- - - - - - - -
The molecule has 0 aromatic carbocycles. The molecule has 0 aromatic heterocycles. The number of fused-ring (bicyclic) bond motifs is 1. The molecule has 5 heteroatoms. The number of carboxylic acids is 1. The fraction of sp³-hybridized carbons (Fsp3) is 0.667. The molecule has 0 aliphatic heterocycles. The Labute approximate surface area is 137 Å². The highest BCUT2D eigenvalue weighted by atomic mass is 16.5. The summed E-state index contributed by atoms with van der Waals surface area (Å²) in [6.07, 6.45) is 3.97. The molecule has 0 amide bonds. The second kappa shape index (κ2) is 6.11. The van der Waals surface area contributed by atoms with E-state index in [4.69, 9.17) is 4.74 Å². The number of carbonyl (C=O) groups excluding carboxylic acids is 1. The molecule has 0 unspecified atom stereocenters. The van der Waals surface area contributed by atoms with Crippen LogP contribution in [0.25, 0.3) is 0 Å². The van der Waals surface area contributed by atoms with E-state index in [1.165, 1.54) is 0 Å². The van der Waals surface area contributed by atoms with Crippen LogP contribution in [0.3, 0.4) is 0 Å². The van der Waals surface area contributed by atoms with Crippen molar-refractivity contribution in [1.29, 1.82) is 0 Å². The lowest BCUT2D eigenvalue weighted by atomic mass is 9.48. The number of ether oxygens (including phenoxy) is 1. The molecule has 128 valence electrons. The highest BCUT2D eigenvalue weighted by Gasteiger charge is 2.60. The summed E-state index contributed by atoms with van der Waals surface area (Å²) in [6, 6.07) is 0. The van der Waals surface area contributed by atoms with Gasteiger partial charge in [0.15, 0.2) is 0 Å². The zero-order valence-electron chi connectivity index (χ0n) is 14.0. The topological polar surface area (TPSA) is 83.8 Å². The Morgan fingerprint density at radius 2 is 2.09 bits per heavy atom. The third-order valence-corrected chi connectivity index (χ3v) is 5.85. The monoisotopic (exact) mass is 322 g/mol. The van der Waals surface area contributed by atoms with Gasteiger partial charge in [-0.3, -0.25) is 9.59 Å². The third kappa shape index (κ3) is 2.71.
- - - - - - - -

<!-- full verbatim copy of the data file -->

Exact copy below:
The molecule has 0 aromatic carbocycles. The molecule has 0 aromatic heterocycles. The number of fused-ring (bicyclic) bond motifs is 1. The molecule has 5 heteroatoms. The number of carboxylic acids is 1. The fraction of sp³-hybridized carbons (Fsp3) is 0.667. The molecule has 0 aliphatic heterocycles. The Labute approximate surface area is 137 Å². The highest BCUT2D eigenvalue weighted by atomic mass is 16.5. The summed E-state index contributed by atoms with van der Waals surface area (Å²) in [6.07, 6.45) is 3.97. The molecule has 0 amide bonds. The second kappa shape index (κ2) is 6.11. The van der Waals surface area contributed by atoms with E-state index in [4.69, 9.17) is 4.74 Å². The number of carbonyl (C=O) groups excluding carboxylic acids is 1. The molecule has 0 unspecified atom stereocenters. The van der Waals surface area contributed by atoms with Crippen LogP contribution in [0.25, 0.3) is 0 Å². The van der Waals surface area contributed by atoms with E-state index in [1.165, 1.54) is 0 Å². The van der Waals surface area contributed by atoms with Crippen LogP contribution in [0.3, 0.4) is 0 Å². The van der Waals surface area contributed by atoms with Crippen molar-refractivity contribution in [1.29, 1.82) is 0 Å². The lowest BCUT2D eigenvalue weighted by atomic mass is 9.48. The number of ether oxygens (including phenoxy) is 1. The molecule has 128 valence electrons. The highest BCUT2D eigenvalue weighted by Gasteiger charge is 2.60. The summed E-state index contributed by atoms with van der Waals surface area (Å²) in [6, 6.07) is 0. The van der Waals surface area contributed by atoms with Gasteiger partial charge in [0.15, 0.2) is 0 Å². The zero-order valence-electron chi connectivity index (χ0n) is 14.0. The topological polar surface area (TPSA) is 83.8 Å². The Morgan fingerprint density at radius 2 is 2.09 bits per heavy atom. The third-order valence-corrected chi connectivity index (χ3v) is 5.85. The monoisotopic (exact) mass is 322 g/mol. The van der Waals surface area contributed by atoms with Gasteiger partial charge in [-0.3, -0.25) is 9.59 Å². The third kappa shape index (κ3) is 2.71.